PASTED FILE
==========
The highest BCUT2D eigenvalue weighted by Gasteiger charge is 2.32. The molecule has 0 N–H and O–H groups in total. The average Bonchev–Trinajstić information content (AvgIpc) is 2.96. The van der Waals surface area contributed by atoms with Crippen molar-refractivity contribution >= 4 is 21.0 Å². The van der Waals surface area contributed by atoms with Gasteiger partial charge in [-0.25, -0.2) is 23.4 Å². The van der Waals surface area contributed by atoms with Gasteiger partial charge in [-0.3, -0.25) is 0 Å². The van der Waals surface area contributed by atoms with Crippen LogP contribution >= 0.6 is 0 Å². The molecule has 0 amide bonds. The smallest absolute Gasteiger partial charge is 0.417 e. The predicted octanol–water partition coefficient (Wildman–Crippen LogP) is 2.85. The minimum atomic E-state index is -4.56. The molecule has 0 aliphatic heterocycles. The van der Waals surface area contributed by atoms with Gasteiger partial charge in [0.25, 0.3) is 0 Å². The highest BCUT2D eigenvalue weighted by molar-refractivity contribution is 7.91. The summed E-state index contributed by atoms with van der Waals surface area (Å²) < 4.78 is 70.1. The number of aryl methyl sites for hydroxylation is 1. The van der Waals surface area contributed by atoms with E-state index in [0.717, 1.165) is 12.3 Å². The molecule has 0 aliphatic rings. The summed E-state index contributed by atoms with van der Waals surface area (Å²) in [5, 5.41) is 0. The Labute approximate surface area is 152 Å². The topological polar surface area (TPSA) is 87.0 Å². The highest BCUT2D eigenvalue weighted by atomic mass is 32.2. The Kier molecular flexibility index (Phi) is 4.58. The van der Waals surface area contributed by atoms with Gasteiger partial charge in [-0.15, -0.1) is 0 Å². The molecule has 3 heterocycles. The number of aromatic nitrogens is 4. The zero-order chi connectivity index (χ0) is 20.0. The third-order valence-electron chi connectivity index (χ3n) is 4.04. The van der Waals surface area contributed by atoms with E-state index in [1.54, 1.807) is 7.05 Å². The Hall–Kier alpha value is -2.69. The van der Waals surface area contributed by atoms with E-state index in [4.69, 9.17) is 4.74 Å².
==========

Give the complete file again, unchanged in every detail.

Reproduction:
The highest BCUT2D eigenvalue weighted by Gasteiger charge is 2.32. The molecule has 0 N–H and O–H groups in total. The average Bonchev–Trinajstić information content (AvgIpc) is 2.96. The van der Waals surface area contributed by atoms with Crippen molar-refractivity contribution >= 4 is 21.0 Å². The van der Waals surface area contributed by atoms with Gasteiger partial charge in [-0.25, -0.2) is 23.4 Å². The van der Waals surface area contributed by atoms with Gasteiger partial charge in [-0.3, -0.25) is 0 Å². The van der Waals surface area contributed by atoms with Crippen LogP contribution >= 0.6 is 0 Å². The molecule has 0 amide bonds. The smallest absolute Gasteiger partial charge is 0.417 e. The predicted octanol–water partition coefficient (Wildman–Crippen LogP) is 2.85. The minimum atomic E-state index is -4.56. The molecule has 0 aliphatic heterocycles. The van der Waals surface area contributed by atoms with Gasteiger partial charge in [0.25, 0.3) is 0 Å². The highest BCUT2D eigenvalue weighted by molar-refractivity contribution is 7.91. The summed E-state index contributed by atoms with van der Waals surface area (Å²) < 4.78 is 70.1. The number of aryl methyl sites for hydroxylation is 1. The van der Waals surface area contributed by atoms with E-state index in [0.717, 1.165) is 12.3 Å². The molecule has 0 aliphatic rings. The summed E-state index contributed by atoms with van der Waals surface area (Å²) in [5, 5.41) is 0. The Labute approximate surface area is 152 Å². The topological polar surface area (TPSA) is 87.0 Å². The highest BCUT2D eigenvalue weighted by atomic mass is 32.2. The Kier molecular flexibility index (Phi) is 4.58. The van der Waals surface area contributed by atoms with Gasteiger partial charge in [-0.15, -0.1) is 0 Å². The molecule has 3 heterocycles. The number of aromatic nitrogens is 4. The zero-order chi connectivity index (χ0) is 20.0. The third-order valence-electron chi connectivity index (χ3n) is 4.04. The van der Waals surface area contributed by atoms with E-state index in [1.54, 1.807) is 7.05 Å². The Hall–Kier alpha value is -2.69. The van der Waals surface area contributed by atoms with E-state index in [4.69, 9.17) is 4.74 Å².